Prehistoric Fish Extinction Paved the Way for Modern Vertebrates; Event of Unknown Origin Occurred as First Vertebrates Tested Land

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A mass extinction of fish 360 million years ago hit the reset button on Earth's life, setting the stage for modern vertebrate biodiversity, a new study reports.

The mass extinction scrambled the species pool near the time at which the first vertebrates crawled from water towards land, University of Chicago scientists report. Those few species that survived the bottleneck were the evolutionary starting point for all vertebrates -- including humans -- that exist today, according to a study published in the Proceedings of the National Academy of Sciences.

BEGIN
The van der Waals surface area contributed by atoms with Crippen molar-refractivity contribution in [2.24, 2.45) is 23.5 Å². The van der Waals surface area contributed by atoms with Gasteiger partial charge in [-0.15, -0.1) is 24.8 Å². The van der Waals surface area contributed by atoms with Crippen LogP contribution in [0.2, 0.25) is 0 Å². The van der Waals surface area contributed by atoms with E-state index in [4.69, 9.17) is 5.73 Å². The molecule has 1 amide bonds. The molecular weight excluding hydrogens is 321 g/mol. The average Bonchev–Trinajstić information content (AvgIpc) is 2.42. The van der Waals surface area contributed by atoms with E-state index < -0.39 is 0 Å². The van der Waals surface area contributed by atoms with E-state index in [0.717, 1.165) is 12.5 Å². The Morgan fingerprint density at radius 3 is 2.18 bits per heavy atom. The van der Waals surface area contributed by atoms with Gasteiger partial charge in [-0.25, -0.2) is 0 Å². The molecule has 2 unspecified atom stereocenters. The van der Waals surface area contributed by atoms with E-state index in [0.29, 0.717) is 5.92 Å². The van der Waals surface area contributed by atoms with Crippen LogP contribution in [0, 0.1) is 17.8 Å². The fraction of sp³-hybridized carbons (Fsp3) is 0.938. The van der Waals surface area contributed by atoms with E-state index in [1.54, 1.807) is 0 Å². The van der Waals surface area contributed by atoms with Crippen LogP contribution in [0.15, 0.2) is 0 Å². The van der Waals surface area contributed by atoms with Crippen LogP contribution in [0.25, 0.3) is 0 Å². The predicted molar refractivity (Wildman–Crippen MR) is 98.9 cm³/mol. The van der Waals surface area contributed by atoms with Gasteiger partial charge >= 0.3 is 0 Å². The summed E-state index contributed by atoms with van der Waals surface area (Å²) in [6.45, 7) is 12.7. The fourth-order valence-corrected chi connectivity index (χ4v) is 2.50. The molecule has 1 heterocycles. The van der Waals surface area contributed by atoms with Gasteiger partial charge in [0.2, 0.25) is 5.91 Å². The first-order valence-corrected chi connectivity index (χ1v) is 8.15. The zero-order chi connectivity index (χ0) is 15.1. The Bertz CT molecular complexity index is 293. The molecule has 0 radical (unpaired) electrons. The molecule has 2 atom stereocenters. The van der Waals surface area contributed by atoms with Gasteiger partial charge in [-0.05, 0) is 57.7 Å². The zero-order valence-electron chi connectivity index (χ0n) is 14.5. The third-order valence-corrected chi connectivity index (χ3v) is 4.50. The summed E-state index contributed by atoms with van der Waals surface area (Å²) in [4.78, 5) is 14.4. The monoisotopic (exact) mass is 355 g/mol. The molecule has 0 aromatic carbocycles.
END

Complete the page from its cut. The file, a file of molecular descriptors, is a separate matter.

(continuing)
The Devonian Period, which spanned from 416 to 359 million years ago, is also known as the Age of Fishes for the broad array of species present in Earth's aquatic environments. Armored placoderms such as the gigantic Dunkleosteus and lobe-finned fishes -- similar to the modern lungfish -- dominated the waters, while ray-finned fishes, sharks, and tetrapods were in the minority.

But between the latest Devonian Period and the subsequent Carboniferous period, placoderms disappeared and ray-finned fishes rapidly replaced lobe-finned fishes as the dominant group, a demographic shift that persists to today.

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